Nearly 15,000 sailors are stranded at sea while their replacement crews are stuck on land without work.
The International Maritime Organization, the United Nations body that regulates global shipping, said Thursday that the inability to rotate crews has emerged as the biggest challenge facing maritime operators, and called on governments to recognize seafarers as essential workers for global supply chains and exempt them from travel barriers. The IMO said it is pushing governments to adopt a 12-step road map to facilitate crew movements and clear the way for a sailor’s travel from home to ship, including flights, as well as return trips.
Sudden airport closures such as the recent action in the Philippines, a country that provides about a quarter of the world’s 1.6 million seafarers, have strained ocean cargo operations from the bulk carriers that transport raw industrial materials to factories to the container ships that handle most of the world’s retail and manufactured goods.
Ocean carriers say they are adjusting work schedules to provide breaks but there is not much else they can do to minimize the hard life at sea.
At Shanghai’s Pudong International Airport lengthy inspection delays are causing shipments to miss flights, forcing consolidators to look for alternate routes. Freight gridlock is so bad that some cargo planes are being forced to leave nearly empty and logistics companies are recommending ocean transportation as a faster option.
China’s new policies surrounding PPE for risk-control has forced freight forwarders to cancel many bookings because export shipments are regularly failing customs inspections. Customers now have to have cargo ready at least four days before a flight, twice as long as the normal requirements. The added manual inspection processes are adding at least three days to transit times. With social distancing, the unloading of trucks is taking longer, and creating lengthy queues and on top of it all, the control office that certifies the medical equipment was closed for Chinese Labor Day, only adding to the bottleneck.
China is the world’s largest source for respirator masks, surgical masks, medical goggles and protective garments, accounting for 50% of global exports in 2018. On May 4, Shanghai-Europe rates were up 313 percent year over year to $10.45 per kg, while Shanghai-North America rates were up 226 percent to $10.55/kg, according to the TAC Index.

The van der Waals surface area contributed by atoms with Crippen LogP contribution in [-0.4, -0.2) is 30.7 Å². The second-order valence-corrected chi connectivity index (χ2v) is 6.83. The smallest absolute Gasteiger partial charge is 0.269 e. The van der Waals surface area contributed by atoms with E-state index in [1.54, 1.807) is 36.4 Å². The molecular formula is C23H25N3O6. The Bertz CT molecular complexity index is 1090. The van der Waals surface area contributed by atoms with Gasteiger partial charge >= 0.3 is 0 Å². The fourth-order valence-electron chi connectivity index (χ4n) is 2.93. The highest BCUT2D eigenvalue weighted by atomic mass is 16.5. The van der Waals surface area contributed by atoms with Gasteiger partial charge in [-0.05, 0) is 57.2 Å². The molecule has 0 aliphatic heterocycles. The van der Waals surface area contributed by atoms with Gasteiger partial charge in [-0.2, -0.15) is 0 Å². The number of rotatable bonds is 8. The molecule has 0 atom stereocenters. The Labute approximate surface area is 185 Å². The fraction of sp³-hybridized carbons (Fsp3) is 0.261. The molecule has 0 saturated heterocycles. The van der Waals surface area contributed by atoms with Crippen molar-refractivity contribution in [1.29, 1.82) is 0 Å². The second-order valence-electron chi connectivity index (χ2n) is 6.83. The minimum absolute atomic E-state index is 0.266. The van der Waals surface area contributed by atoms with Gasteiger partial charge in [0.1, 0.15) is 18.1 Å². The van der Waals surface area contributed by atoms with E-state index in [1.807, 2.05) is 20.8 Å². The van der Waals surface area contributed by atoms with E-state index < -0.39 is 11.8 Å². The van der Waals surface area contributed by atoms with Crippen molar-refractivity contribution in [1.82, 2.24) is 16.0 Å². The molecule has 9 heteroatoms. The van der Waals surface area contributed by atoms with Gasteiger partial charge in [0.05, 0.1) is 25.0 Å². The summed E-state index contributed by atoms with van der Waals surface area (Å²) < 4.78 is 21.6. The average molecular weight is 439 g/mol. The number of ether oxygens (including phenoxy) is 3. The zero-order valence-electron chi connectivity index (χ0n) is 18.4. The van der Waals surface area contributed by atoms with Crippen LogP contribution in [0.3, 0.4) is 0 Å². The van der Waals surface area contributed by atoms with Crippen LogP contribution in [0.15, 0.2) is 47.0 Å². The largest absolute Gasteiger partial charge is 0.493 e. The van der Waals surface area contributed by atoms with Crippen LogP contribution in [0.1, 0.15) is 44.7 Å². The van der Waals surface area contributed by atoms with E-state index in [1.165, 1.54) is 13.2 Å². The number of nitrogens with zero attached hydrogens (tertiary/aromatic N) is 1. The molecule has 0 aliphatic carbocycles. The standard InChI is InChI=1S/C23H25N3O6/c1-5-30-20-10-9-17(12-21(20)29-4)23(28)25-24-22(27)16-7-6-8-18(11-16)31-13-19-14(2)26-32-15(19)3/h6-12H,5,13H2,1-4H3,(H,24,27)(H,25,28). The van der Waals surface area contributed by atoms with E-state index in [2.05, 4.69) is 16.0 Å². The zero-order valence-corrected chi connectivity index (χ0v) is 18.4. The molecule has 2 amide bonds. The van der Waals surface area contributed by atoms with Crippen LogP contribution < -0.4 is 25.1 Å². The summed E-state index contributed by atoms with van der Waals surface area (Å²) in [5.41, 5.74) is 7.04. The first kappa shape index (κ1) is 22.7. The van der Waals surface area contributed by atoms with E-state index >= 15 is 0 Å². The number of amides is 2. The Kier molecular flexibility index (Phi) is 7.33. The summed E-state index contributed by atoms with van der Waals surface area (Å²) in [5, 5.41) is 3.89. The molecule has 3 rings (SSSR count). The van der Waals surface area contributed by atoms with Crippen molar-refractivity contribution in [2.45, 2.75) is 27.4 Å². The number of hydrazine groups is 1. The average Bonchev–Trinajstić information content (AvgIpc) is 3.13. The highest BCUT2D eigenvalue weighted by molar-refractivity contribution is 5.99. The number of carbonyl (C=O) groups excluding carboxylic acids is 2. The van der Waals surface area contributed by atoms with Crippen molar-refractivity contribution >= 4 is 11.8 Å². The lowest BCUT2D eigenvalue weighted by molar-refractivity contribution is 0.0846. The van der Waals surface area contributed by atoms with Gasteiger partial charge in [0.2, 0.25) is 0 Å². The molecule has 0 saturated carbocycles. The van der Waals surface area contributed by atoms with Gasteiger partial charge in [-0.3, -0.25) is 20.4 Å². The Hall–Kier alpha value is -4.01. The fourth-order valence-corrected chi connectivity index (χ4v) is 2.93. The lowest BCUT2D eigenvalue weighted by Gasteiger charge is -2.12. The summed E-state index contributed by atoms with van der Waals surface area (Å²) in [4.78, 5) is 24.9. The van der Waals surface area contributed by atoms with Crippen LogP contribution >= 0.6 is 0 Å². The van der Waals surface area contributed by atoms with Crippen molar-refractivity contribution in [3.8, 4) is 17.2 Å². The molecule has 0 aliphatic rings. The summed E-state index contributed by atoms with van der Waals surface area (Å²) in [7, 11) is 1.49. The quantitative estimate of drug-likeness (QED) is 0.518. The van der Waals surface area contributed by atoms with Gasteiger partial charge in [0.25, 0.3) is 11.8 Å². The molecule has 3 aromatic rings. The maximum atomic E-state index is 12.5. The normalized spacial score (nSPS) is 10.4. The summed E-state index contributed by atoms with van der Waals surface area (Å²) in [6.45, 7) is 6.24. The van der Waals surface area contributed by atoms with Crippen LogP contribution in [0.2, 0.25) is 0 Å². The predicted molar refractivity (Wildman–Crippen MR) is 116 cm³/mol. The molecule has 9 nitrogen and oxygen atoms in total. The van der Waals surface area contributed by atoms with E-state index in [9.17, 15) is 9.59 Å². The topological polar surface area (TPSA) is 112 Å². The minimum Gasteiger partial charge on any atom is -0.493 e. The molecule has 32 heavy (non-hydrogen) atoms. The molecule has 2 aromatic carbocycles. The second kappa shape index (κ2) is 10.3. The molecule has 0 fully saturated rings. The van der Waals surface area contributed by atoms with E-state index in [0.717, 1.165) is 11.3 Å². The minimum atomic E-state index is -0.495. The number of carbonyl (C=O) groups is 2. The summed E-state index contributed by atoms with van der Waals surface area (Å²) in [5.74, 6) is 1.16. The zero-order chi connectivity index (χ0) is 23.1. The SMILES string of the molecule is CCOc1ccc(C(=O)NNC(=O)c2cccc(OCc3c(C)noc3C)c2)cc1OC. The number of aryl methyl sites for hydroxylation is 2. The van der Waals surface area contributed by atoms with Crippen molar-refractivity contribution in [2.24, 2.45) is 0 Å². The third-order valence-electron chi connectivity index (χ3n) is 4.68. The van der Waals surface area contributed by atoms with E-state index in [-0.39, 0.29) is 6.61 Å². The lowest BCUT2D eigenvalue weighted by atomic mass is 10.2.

Amazon Expands “Uber” for Trucking - Business Insider
Amazon has quietly expanded its “Uber for Trucking” service that matches truck drivers with shippers to 48 US states, as it looks to take a bigger bite out of the booming digital freight brokerage space. Amazon previously only served 5 states and carriers had to be pre-approved to sign up for the service, but those restrictions have also been lifted. The expansion could help Amazon find more truck drivers willing to ship packages between its warehouses across the country. Freight brokerage is an attractive market for new entrants like Amazon as digitization is disrupting the industry, at an accelerated pace.
Hapag-Lloyd increases rates in June - Container News
Valid for sailings commencing on 1 June 2020 onwards and until further notice, Hapag-Lloyd has announced an increase on ocean tariff rate for all cargoes in 20’ and 40’, including high cube and dry containers on the eastbound trade from North Europe to Middle East and Indian Subcontinent.
The German carrier will also implement general rate increase (GRI) in the eastbound trade from East Asia to all US and Canadian destinations as of 15 June 2020 (date of cargo receipt at origin).
This GRI will apply for all dry, reefer, non-operating reefer, tank, flat rack and open-top containers.
China’s exports rose 3.5% from a year ago while imports fell 14.2% in the same period based on the latest set of data released by the General Administration of Customs on Thursday,
Economists polled by Reuters had expected both export and imports to fall 15.7% and 11.2% respectively. The uptick in exports was a nice surprise.
Exports of medical supplies surged in April - which includes 27.8 billion face masks and 130 million protective suits. Experts say this alone could have boosted headline export growth in March and April by as much as 2.7 percentage points from a year ago.
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